When this is all over

When this is all over

By Ellie Taylor

Talk of the government’s exit strategy has dominated the news in recent weeks. The other day, a tweet appeared on my timeline which joked about a sense of Stockholm Syndrome, expressing an anxiety towards post-lockdown life.

It is, for me at least, near impossible to comprehend the level of unknown I will face as lockdown eases. Try it for yourself: imagine graduating into a global recession armed only with an arts degree. Told you. 

I began to wonder about my own, personal exit strategy. A roadmap which tells me how I might return to normal life, when life will probably never be the same kind of normal again. I cannot begin to imagine the big stuff – so my roadmap winds around the everyday, pauses at the insignificant, takes a detour into the inconsequential of post-lockdown life. 

But when this is all over…

I will eat a slice of overpriced cake in a café. I will probably take a photo of it, too, and I will not feel embarrassed about it. 

I will swim in a lake, and when the sharp stones hurt my feet as I wade in, I will grin and bear it. 

I will squeeze my Grandad and kiss my Grandma’s cheek, and I will sit in their living room drinking Red Bush tea.  

I will walk into Waterstones at 1pm and I will stay in there, looking at books, until at least 3pm. I will relish that smell and realise how much I missed it – the smell of new books and printed word.

I will pet literally every dog I see. Even the slobbery ones. I will even cross the street to do so. 

I will lie in bed with my best friend, watching re-runs of Friends for the 50th time, not talking or feeling the need to fill the silence. 

I will sit on a train; look out of the window as the countryside passes in a blur and enjoy the feeling of being suspended and in-between. 

I will go to the theatre, and even buy some extortionate snacks during the interval. 

I will put the kettle on, whilst one of my favourite people in the world dangles their legs from the stool at the counter. 

I will take a late-night trip to the big Tesco, to buy breadsticks or chocolate or discounted ice cream. 

I will, once again, know the stress of arriving on time as a person perpetually late to everything. 

I will feel a blast of hot air as I walk off an aeroplane, and I will hear a language I do not know. 

I will go into a takeaway at 2 o’clock in the morning and order some chips with gravy. I will eat them as though I have not been fed in weeks.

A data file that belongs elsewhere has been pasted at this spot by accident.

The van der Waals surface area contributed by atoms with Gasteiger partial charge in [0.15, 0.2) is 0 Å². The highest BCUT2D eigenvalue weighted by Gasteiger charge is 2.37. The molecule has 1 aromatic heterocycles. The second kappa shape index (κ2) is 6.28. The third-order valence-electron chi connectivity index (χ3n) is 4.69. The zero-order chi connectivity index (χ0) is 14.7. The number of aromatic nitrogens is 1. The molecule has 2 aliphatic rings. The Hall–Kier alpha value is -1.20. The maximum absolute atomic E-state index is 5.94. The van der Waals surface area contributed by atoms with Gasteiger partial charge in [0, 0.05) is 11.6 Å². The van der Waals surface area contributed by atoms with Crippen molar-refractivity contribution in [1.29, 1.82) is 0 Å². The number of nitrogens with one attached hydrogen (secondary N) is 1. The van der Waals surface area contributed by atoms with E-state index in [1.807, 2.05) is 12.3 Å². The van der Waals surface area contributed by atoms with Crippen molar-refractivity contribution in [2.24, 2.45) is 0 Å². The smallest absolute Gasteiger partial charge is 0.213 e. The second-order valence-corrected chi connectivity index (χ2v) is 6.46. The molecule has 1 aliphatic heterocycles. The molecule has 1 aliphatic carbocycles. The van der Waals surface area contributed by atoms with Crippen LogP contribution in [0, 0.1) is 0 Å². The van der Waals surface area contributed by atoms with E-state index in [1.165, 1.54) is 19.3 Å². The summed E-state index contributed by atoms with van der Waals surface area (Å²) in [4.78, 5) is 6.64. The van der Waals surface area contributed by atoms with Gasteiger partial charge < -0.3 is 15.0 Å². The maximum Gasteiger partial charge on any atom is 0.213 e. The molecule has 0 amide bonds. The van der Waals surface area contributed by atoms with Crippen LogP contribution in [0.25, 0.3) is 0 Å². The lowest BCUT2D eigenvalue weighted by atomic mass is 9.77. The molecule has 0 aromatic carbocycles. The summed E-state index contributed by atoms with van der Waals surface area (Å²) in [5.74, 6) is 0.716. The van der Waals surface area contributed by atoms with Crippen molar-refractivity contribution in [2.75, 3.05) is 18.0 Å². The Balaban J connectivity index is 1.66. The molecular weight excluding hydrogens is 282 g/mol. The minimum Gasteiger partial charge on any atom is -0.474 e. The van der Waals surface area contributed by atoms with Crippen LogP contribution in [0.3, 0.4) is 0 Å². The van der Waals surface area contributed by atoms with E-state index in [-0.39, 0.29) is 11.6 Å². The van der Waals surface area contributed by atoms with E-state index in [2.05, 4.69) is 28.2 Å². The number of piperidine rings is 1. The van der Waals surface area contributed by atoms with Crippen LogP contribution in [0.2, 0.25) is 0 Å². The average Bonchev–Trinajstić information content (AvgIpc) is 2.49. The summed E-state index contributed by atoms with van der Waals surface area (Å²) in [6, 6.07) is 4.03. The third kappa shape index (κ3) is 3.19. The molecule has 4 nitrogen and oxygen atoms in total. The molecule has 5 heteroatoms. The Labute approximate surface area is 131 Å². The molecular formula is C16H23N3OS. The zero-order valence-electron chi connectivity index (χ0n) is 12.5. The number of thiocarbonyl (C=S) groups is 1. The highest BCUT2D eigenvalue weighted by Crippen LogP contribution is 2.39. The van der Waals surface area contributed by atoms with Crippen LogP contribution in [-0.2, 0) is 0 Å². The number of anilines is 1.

I will sit in the front seat of a friend’s car, grinning because I am in charge of the AUX cable and I know they are going to like the next song. We will wind down the windows and scream the lyrics. 

I will walk into a clothes shop, and mooch around, not buying anything. Just doing that sort of vague nod at items of clothing I deem acceptable, and occasionally pausing to feel a satiny fabric. 

I will shout the same sentence to a friend, in a crowded bar, 3 or 4 times. Then I will give up and accept that it was not that interesting anyway.

I will talk to people in the street, without treating them like some kind of biohazard. 

I will know the mundane; the teeny tiny minutiae of normal life again – and I will cherish it.

Never again will I complain whilst I sit in a traffic jam, on the way to a friend’s house. Maybe, instead, I will smile at the driver sitting across from me. The weather forecast which promises rain will no longer make life ten times more miserable. The days of the week might slowly begin to regain meaning; Sunday evening will again hold that achy sort of sadness and regret – a feeling of not fully grasping something – which comes with the passing of the weekend and the anticipation of Monday. 

Life after coronavirus is, all at once, a shining beacon of hope and a crushingly anxiety-inducing unknown. But life will resume: I will graduate, I will find a job, I will travel and I will probably move out of my family home. And when all is said and done, it will not be my graduation ceremony or my career choice or my monumental life steps that make up my life and the person I am – not really. It will be in the small things. It is always in the small things.